March 14, 2008 | Author: PM Hut | Filed under: Risk Management
I should also mention that there are positive and negative risks. For example a risk of greater than forecast customer numbers, resulting in higher revenue is still a risk.
Positive risks can be described as opportunities. You can still plan to manage the risk, just in this case to take advantage rather than defend from the risk.
Often positive risks are ignored by project teams but can be worth exploring; Greater than forecast customer take-up can be generally good, but does unveil some potential problems like stock and staff management for order fulfilment, for example.
The Project Management Institute (PMI) generally acknowledges that positive risks are worth considering.
It has a special interest group devoted to discussing and understanding risk in the project context and it uses a definition that includes positive as well as negative uncertainty about the future. They also talk about risk management maturity in a CMMI like framework and suggest that as an organisation becomes more mature in its handling of risk it becomes more able to take advantage of upside or positive risk.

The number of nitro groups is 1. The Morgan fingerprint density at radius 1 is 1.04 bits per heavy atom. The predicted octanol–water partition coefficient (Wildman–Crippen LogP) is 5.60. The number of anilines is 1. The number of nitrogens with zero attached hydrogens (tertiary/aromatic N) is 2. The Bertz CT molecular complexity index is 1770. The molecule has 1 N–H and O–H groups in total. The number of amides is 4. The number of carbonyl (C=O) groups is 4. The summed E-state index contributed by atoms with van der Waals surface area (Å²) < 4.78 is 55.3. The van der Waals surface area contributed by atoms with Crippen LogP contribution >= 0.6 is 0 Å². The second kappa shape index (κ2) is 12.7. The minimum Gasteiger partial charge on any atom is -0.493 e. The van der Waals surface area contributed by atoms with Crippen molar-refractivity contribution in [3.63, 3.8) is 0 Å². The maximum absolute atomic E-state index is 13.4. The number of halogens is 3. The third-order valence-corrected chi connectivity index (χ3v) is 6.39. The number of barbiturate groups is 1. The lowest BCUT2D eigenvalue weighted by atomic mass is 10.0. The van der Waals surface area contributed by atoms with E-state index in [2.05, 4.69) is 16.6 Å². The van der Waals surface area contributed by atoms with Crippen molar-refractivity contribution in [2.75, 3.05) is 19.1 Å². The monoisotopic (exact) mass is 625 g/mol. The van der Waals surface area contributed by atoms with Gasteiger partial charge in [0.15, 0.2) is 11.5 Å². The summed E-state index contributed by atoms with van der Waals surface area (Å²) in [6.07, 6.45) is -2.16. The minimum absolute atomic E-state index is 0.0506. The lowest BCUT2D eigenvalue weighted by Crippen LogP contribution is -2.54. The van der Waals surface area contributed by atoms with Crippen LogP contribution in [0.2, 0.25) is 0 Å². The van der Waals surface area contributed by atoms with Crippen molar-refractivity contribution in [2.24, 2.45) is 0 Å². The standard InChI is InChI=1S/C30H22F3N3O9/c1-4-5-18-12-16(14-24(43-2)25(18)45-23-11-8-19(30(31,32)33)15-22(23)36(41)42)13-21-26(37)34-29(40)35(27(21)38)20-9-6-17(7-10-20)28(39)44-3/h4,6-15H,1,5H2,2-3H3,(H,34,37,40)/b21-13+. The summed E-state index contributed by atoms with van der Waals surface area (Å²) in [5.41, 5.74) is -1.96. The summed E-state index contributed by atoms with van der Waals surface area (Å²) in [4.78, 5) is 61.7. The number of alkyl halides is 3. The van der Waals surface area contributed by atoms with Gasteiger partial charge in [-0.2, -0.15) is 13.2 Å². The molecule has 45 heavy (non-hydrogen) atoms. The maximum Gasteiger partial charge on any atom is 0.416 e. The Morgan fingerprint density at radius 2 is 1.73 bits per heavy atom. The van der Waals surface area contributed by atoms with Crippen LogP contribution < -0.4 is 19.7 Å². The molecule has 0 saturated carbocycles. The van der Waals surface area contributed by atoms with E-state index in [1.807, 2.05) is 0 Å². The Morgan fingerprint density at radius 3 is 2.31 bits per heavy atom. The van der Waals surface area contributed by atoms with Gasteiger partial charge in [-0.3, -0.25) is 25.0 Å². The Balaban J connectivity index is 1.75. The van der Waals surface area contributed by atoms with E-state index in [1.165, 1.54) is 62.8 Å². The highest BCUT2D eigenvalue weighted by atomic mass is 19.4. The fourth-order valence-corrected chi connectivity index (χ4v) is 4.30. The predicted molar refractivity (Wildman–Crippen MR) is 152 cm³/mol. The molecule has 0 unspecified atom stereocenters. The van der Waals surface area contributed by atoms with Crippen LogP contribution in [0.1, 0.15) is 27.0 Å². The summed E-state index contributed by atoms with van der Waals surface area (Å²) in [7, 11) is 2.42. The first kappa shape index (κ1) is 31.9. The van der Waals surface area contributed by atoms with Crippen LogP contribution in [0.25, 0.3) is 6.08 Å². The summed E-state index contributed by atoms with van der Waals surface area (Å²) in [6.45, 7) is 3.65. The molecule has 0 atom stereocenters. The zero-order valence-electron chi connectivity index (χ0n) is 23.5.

You can also think about positive risks in the context of programmes or portfolios of projects. For example, how can you take advantage of the fact that that new change initiative will finish early? You can grab the people and use their expertise early, you can leverage the changes they have implemented and so forth.
You can read more about these ideas at RiskSIG or in the whitepapers at PMI.
Craig Brown has worked as a project manager and business analyst mainly in the Australian ITC and the banking industries. He has also worked in the law, education and welfare industries, including starting a law firm. Craig now has a Master’s degree in project management from RMIT university, and is currently working with a Melbourne based IT consulting firm called OptimiseIT. Craig’s personal blog can be found at http://betterprojects.net.
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